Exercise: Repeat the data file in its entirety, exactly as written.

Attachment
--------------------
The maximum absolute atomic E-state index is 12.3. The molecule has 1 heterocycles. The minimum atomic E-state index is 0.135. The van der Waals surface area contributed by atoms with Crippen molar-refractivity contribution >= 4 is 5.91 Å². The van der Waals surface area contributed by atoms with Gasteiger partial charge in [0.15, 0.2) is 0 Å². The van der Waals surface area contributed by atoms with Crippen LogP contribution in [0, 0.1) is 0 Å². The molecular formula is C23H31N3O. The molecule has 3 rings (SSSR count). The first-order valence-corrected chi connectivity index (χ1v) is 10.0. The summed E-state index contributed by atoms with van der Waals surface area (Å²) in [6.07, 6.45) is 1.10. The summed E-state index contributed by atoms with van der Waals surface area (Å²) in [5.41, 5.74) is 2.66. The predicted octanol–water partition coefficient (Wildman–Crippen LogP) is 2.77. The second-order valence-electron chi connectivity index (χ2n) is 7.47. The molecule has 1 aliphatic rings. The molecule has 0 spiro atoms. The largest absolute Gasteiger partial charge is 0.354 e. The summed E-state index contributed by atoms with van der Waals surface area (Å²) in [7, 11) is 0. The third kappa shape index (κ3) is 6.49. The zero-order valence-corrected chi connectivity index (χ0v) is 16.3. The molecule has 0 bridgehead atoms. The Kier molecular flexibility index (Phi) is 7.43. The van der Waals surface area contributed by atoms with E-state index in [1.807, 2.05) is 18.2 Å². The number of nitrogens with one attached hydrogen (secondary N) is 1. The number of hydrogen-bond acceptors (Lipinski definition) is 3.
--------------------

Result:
The maximum absolute atomic E-state index is 12.3. The molecule has 1 heterocycles. The minimum atomic E-state index is 0.135. The van der Waals surface area contributed by atoms with Crippen molar-refractivity contribution >= 4 is 5.91 Å². The van der Waals surface area contributed by atoms with Gasteiger partial charge in [0.15, 0.2) is 0 Å². The van der Waals surface area contributed by atoms with Crippen LogP contribution in [0, 0.1) is 0 Å². The molecular formula is C23H31N3O. The molecule has 3 rings (SSSR count). The first-order valence-corrected chi connectivity index (χ1v) is 10.0. The summed E-state index contributed by atoms with van der Waals surface area (Å²) in [6.07, 6.45) is 1.10. The summed E-state index contributed by atoms with van der Waals surface area (Å²) in [5.41, 5.74) is 2.66. The predicted octanol–water partition coefficient (Wildman–Crippen LogP) is 2.77. The second-order valence-electron chi connectivity index (χ2n) is 7.47. The molecule has 1 aliphatic rings. The molecule has 0 spiro atoms. The largest absolute Gasteiger partial charge is 0.354 e. The summed E-state index contributed by atoms with van der Waals surface area (Å²) in [7, 11) is 0. The third kappa shape index (κ3) is 6.49. The zero-order valence-corrected chi connectivity index (χ0v) is 16.3. The molecule has 0 bridgehead atoms. The Kier molecular flexibility index (Phi) is 7.43. The van der Waals surface area contributed by atoms with E-state index in [1.807, 2.05) is 18.2 Å². The number of nitrogens with one attached hydrogen (secondary N) is 1. The number of hydrogen-bond acceptors (Lipinski definition) is 3.